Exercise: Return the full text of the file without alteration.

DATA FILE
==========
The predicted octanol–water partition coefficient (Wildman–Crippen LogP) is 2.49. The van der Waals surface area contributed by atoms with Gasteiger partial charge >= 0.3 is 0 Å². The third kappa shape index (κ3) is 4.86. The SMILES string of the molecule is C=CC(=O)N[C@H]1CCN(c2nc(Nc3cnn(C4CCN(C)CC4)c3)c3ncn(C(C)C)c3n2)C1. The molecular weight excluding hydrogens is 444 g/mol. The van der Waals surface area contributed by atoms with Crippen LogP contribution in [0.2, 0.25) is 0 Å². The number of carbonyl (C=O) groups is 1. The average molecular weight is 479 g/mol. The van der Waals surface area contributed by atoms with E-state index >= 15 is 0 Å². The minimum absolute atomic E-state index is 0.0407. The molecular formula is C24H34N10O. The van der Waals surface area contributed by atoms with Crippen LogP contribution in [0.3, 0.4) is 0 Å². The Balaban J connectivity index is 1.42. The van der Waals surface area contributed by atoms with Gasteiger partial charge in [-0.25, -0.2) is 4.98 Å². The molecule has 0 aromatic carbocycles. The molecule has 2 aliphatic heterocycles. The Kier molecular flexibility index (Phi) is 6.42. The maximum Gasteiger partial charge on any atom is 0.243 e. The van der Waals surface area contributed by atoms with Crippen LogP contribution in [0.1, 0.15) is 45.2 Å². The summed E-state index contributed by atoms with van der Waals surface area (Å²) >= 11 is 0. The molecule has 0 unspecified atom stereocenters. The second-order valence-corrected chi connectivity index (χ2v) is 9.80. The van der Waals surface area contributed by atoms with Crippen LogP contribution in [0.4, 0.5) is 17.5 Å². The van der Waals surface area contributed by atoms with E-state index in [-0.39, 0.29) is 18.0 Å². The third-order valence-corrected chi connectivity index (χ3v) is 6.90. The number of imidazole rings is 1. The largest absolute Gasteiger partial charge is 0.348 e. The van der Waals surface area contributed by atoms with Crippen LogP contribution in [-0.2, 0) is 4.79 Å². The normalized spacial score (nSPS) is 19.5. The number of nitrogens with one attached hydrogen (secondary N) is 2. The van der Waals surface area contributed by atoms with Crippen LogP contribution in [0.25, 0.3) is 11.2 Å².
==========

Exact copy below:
The predicted octanol–water partition coefficient (Wildman–Crippen LogP) is 2.49. The van der Waals surface area contributed by atoms with Gasteiger partial charge >= 0.3 is 0 Å². The third kappa shape index (κ3) is 4.86. The SMILES string of the molecule is C=CC(=O)N[C@H]1CCN(c2nc(Nc3cnn(C4CCN(C)CC4)c3)c3ncn(C(C)C)c3n2)C1. The molecular weight excluding hydrogens is 444 g/mol. The van der Waals surface area contributed by atoms with Crippen LogP contribution in [0.2, 0.25) is 0 Å². The number of carbonyl (C=O) groups is 1. The average molecular weight is 479 g/mol. The van der Waals surface area contributed by atoms with E-state index >= 15 is 0 Å². The minimum absolute atomic E-state index is 0.0407. The molecular formula is C24H34N10O. The van der Waals surface area contributed by atoms with Crippen LogP contribution in [0.3, 0.4) is 0 Å². The Balaban J connectivity index is 1.42. The van der Waals surface area contributed by atoms with Gasteiger partial charge in [-0.25, -0.2) is 4.98 Å². The molecule has 0 aromatic carbocycles. The molecule has 2 aliphatic heterocycles. The Kier molecular flexibility index (Phi) is 6.42. The maximum Gasteiger partial charge on any atom is 0.243 e. The van der Waals surface area contributed by atoms with Crippen LogP contribution in [0.1, 0.15) is 45.2 Å². The summed E-state index contributed by atoms with van der Waals surface area (Å²) >= 11 is 0. The molecule has 0 unspecified atom stereocenters. The second-order valence-corrected chi connectivity index (χ2v) is 9.80. The van der Waals surface area contributed by atoms with Crippen LogP contribution in [0.4, 0.5) is 17.5 Å². The van der Waals surface area contributed by atoms with E-state index in [-0.39, 0.29) is 18.0 Å². The third-order valence-corrected chi connectivity index (χ3v) is 6.90. The number of imidazole rings is 1. The largest absolute Gasteiger partial charge is 0.348 e. The van der Waals surface area contributed by atoms with Crippen LogP contribution in [-0.2, 0) is 4.79 Å². The normalized spacial score (nSPS) is 19.5. The number of nitrogens with one attached hydrogen (secondary N) is 2. The van der Waals surface area contributed by atoms with Crippen LogP contribution in [0.25, 0.3) is 11.2 Å².